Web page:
As people move back to cities from the suburbs, Target Corp. is experimenting with a relatively tiny store in Minneapolis that will provide consumers with a "quick trip experience."
The new Minneapolis store, to be called TargetExpress, will be even smaller than the CityTarget stores the retailer began introducing more than two years ago.
The first TargetExpress store, in a building under construction in the Dinkytown area near the University of Minnesota, will test the concept of a store that is 20,000 square feet. That's a fraction the size of Target's big-box stores, which are 125,000 to 180,000 square feet, and much smaller than even its CityTarget stores, which are 60,000 to 100,000 square feet.
"This is an exciting opportunity to test and learn as we continue exploring new ways to meet our guests' needs," John Griffith, executive vice president of property development, said in a statement posted on the company's blog Friday.
The store will open July 27 on the ground floor of a new apartment complex called the Marshall at 1313 SE. 5th St. The site used to be occupied by the University Technology Center and, before that, was the location of Marshall-University High School, which was built in 1924 and closed in 1982.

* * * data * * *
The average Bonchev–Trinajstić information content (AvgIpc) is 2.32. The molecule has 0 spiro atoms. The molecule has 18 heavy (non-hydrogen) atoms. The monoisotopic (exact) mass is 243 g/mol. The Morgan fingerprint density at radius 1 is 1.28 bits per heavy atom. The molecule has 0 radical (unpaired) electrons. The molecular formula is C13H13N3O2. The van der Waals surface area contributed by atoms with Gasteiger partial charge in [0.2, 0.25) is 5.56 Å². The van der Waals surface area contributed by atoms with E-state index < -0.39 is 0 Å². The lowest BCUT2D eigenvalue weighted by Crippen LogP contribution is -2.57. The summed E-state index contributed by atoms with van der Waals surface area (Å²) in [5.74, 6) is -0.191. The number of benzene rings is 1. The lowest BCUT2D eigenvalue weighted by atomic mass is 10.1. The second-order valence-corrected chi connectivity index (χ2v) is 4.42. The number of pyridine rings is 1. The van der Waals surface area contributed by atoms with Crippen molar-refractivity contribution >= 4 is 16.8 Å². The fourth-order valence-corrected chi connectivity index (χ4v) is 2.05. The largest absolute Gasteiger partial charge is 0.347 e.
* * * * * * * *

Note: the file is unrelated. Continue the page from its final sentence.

The TargetExpress store, which will open just as students begin arriving for fall semester, will offer groceries, pharmacy products, basic clothing, home decorating products and electronics.
The move could put Target into more direct competition with retailers like Walgreens and CVS that scaled up from their beginnings as drugstores, as well as with mom-and-pop stores in neighborhoods around the country. Wal-Mart Stores Inc., the only U.S.-based retailer larger than Target, has said it will begin experimenting with several small-sized stores this spring and has plans to open several hundred in the next three years.
"The test will help us learn more in smaller-store formats," Target spokeswoman Sarah Van Nevel said. "The retail environment is changing quickly and we're evolving." The smaller stores are envisioned as a "quick trip experience" because of their limited selection.
The stores would allow the retailer to open more locations in dense urban markets, where larger store spaces are hard to find. In addition, Target is making a bid to attract younger shoppers who tend to prefer cities over suburbs.
"Virtually all retailers are testing new store footprints right now," said Minnetonka retail analyst Stan Pohmer. "It's because consumer demographics are constantly changing. For example, there is an exodus from suburbia to the cities again, and a large-footprint store might not work in a city because there's not enough land available. This is not to say the present big-box store model is bad, but that retailers must change as the consumer does."
Target didn't offer any details about how many TargetExpress stores it plans to open, or what its eventual mix of big-box, CityTarget and TargetExpress stores might be. Target has 1,797 stores in the U.S. and 124 stores in Canada. Eight of the U.S. stores are CityTargets; the rest are conventional large Target stores.
While the future of small-format stores isn't clear, Pohmer said the development is "something very positive."
"They're testing new strategies," he said. "I expect you'll see everything from a 20,000-square-foot to a 50,000-square-foot TargetExpress store."